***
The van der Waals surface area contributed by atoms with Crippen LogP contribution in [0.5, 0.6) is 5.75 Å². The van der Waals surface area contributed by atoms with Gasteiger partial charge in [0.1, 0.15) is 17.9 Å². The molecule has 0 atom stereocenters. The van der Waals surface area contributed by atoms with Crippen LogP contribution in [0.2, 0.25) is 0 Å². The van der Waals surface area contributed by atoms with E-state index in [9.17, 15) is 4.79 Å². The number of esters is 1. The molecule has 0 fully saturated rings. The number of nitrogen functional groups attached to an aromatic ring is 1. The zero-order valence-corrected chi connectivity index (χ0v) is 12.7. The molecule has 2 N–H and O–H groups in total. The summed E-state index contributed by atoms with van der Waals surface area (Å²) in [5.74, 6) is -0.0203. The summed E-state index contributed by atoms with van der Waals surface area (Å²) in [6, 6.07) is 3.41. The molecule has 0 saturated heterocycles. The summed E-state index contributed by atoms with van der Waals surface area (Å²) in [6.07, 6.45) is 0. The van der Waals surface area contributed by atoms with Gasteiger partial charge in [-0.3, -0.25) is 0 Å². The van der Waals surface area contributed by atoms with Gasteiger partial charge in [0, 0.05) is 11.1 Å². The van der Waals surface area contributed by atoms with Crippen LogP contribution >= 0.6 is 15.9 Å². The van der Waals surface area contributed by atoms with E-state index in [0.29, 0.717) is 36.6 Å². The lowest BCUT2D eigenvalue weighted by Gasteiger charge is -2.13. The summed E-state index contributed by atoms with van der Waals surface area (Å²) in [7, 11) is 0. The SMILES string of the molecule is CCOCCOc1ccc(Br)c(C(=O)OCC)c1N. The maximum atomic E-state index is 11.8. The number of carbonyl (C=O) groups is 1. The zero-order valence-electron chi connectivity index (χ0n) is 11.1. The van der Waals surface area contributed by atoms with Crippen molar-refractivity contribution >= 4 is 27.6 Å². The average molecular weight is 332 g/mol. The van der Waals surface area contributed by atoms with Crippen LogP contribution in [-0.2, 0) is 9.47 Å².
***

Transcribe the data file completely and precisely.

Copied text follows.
The van der Waals surface area contributed by atoms with Crippen LogP contribution in [0.5, 0.6) is 5.75 Å². The van der Waals surface area contributed by atoms with Gasteiger partial charge in [0.1, 0.15) is 17.9 Å². The molecule has 0 atom stereocenters. The van der Waals surface area contributed by atoms with Crippen LogP contribution in [0.2, 0.25) is 0 Å². The van der Waals surface area contributed by atoms with E-state index in [9.17, 15) is 4.79 Å². The number of esters is 1. The molecule has 0 fully saturated rings. The number of nitrogen functional groups attached to an aromatic ring is 1. The zero-order valence-corrected chi connectivity index (χ0v) is 12.7. The molecule has 2 N–H and O–H groups in total. The summed E-state index contributed by atoms with van der Waals surface area (Å²) in [5.74, 6) is -0.0203. The summed E-state index contributed by atoms with van der Waals surface area (Å²) in [6, 6.07) is 3.41. The molecule has 0 saturated heterocycles. The summed E-state index contributed by atoms with van der Waals surface area (Å²) in [6.07, 6.45) is 0. The van der Waals surface area contributed by atoms with Gasteiger partial charge in [-0.3, -0.25) is 0 Å². The van der Waals surface area contributed by atoms with Gasteiger partial charge in [0, 0.05) is 11.1 Å². The van der Waals surface area contributed by atoms with Crippen LogP contribution >= 0.6 is 15.9 Å². The van der Waals surface area contributed by atoms with E-state index in [0.29, 0.717) is 36.6 Å². The lowest BCUT2D eigenvalue weighted by Gasteiger charge is -2.13. The summed E-state index contributed by atoms with van der Waals surface area (Å²) in [7, 11) is 0. The SMILES string of the molecule is CCOCCOc1ccc(Br)c(C(=O)OCC)c1N. The maximum atomic E-state index is 11.8. The number of carbonyl (C=O) groups is 1. The zero-order valence-electron chi connectivity index (χ0n) is 11.1. The van der Waals surface area contributed by atoms with Crippen molar-refractivity contribution >= 4 is 27.6 Å². The average molecular weight is 332 g/mol. The van der Waals surface area contributed by atoms with Crippen LogP contribution in [-0.2, 0) is 9.47 Å².